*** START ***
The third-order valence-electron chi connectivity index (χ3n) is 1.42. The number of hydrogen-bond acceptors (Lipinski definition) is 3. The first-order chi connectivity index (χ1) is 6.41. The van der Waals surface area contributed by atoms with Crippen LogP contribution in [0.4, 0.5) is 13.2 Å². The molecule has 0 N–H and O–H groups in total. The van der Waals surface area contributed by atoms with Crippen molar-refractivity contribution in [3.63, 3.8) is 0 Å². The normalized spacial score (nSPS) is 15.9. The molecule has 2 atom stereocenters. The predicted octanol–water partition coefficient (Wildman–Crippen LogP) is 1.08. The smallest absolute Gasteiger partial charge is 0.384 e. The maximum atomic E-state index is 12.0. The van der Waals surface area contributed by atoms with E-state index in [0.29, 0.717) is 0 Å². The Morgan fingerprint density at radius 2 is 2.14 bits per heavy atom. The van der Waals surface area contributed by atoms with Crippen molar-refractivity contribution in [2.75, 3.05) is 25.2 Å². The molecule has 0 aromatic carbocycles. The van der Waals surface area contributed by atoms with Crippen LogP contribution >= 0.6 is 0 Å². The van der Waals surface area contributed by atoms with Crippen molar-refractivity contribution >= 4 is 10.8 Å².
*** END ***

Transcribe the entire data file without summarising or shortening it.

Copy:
The third-order valence-electron chi connectivity index (χ3n) is 1.42. The number of hydrogen-bond acceptors (Lipinski definition) is 3. The first-order chi connectivity index (χ1) is 6.41. The van der Waals surface area contributed by atoms with Crippen LogP contribution in [0.4, 0.5) is 13.2 Å². The molecule has 0 N–H and O–H groups in total. The van der Waals surface area contributed by atoms with Crippen molar-refractivity contribution in [3.63, 3.8) is 0 Å². The normalized spacial score (nSPS) is 15.9. The molecule has 2 atom stereocenters. The predicted octanol–water partition coefficient (Wildman–Crippen LogP) is 1.08. The smallest absolute Gasteiger partial charge is 0.384 e. The maximum atomic E-state index is 12.0. The van der Waals surface area contributed by atoms with E-state index in [0.29, 0.717) is 0 Å². The Morgan fingerprint density at radius 2 is 2.14 bits per heavy atom. The van der Waals surface area contributed by atoms with Crippen molar-refractivity contribution in [2.75, 3.05) is 25.2 Å². The molecule has 0 aromatic carbocycles. The van der Waals surface area contributed by atoms with Crippen LogP contribution >= 0.6 is 0 Å². The van der Waals surface area contributed by atoms with Crippen molar-refractivity contribution >= 4 is 10.8 Å².